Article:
- The Washington Times - Monday, March 10, 2003

Voters give approval for membership in EU
VALLETTA Malta has voted "yes" to joining the European Union, the island's prime minister announced after a referendum.
European Commission President Romano Prodi hailed the result as "a choice for stability and growth, as well as for the peaceful reunification of Europe and the European people."
Maltese Prime Minister Eddie Fenech Adami told a news conference that 53 percent of the votes were yes and 45 percent no.
Malta, a former British colony of barely 400,000 people will become the smallest member of the European Union.

Informant motivated by $25 million reward
NEW YORK An Egyptian Islamist turned in the man believed to be al Qaeda's No. 3, Khalid Shaikh Mohammed, for a $25 million reward, Newsweek magazine reports in this week's edition.
Mohammed, accused of masterminding the September 11 attacks, was arrested March 1 outside of Islamabad, Pakistan, on a tip from the Egyptian, who had been arrested in a previous raid of an al Qaeda safehouse, the magazine says.
The Egyptian offered to finger Mohammed for the reward plus an extra $2 million to relocate his family in Britain.

Violent protests disrupt key election
SAN SALVADOR ATENCO Protesters wearing ski masks and waving machetes demolished voting booths and fought with authorities yesterday during municipal elections in Mexico's largest state.
More than 8 million voters were choosing 124 mayors and 45 lawmakers in the state that borders Mexico City. The vote comes four months before congressional elections that could determine the success of President Vicente Fox's administration, which has struggled during its first three years against hostile lawmakers.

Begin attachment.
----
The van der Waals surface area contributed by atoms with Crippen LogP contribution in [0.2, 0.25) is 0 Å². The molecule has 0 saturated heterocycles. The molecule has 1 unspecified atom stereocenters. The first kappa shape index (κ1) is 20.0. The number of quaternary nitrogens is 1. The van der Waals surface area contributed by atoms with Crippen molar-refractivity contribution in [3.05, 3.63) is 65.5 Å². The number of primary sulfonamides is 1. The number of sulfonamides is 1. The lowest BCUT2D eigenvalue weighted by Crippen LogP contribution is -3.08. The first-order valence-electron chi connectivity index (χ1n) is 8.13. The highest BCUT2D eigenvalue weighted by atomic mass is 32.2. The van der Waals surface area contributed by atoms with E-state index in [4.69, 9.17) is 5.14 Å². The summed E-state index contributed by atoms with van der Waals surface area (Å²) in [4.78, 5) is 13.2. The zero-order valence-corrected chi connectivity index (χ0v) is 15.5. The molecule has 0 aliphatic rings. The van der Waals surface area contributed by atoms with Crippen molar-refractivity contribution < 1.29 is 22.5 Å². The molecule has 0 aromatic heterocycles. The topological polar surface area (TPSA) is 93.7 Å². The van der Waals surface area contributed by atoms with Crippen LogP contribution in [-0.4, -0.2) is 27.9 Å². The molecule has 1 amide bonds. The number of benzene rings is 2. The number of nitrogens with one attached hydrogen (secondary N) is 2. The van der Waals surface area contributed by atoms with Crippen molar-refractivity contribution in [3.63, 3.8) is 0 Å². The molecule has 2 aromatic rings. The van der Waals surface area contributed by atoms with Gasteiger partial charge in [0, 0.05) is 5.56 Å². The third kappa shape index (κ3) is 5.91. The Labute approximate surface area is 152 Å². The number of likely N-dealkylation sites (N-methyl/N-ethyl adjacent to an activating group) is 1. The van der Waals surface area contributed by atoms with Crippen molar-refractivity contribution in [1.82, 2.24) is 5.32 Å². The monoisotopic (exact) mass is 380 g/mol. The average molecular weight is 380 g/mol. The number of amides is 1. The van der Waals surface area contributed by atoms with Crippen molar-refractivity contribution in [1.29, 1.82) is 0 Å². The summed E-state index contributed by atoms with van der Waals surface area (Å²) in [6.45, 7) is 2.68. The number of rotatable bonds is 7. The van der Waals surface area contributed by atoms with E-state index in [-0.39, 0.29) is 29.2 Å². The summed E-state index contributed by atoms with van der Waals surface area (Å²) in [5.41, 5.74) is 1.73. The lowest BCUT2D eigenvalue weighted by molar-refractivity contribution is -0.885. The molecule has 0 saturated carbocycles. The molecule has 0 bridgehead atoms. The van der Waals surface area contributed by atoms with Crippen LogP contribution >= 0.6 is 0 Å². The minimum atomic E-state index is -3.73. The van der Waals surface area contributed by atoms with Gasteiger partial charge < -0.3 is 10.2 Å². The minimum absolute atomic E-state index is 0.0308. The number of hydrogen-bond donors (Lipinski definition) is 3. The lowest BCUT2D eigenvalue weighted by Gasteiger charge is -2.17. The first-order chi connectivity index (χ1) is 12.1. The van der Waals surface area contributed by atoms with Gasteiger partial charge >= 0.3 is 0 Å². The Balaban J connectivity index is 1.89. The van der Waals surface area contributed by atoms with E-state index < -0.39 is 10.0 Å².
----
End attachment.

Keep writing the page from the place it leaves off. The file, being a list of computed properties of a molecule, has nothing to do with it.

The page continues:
Violence broke out yesterday in San Salvador Atenco 15 miles northeast of Mexico City, where attackers managed to destroy all three voting booths.
Analysts predicted a tight race between the Institutional Revolutionary Party and Mr. Fox's National Action Party.

Anti-Kuchma protest is largest since 1991
KIEV Tens of thousands of Ukrainians braved bitter cold yesterday to demand that President Leonid Kuchma resign in the largest protests since the country gained independence in 1991.
Columns of protesters down Kiev's main boulevard to a rally marking the second anniversary of violent demonstrations against Mr. Kuchma.
The critics accuse the president of endemic corruption, abuse of office, arms dealing and vote rigging, and many say he has smothered democracy and impoverished the former Soviet republic.

Nation offers troops for war on Iraq
TIRANA Albania said yesterday that it would send troops to join any U.S.-led attack on Iraq, a largely symbolic gesture that underlines Tirana's gratitude to Washington for intervening in the 1999 Kosovo crisis.
Prime Minister Fatos Nano said the Cabinet decided at an emergency session to contribute commandos and allow Albanian territory and airspace to be used for a war on Iraq expected to begin in the coming days.
"Our military troops, though small in number, have made a respected name for themselves in peacekeeping missions in Bosnia and Afghanistan," Mr. Nano said.

Copyright © 2019 The Washington Times, LLC. Click here for reprint permission.

The Washington Times Comment Policy

The Washington Times welcomes your comments on Spot.im, our third-party provider. Please read our Comment Policy before commenting.


Click to Read More and View Comments

Click to Hide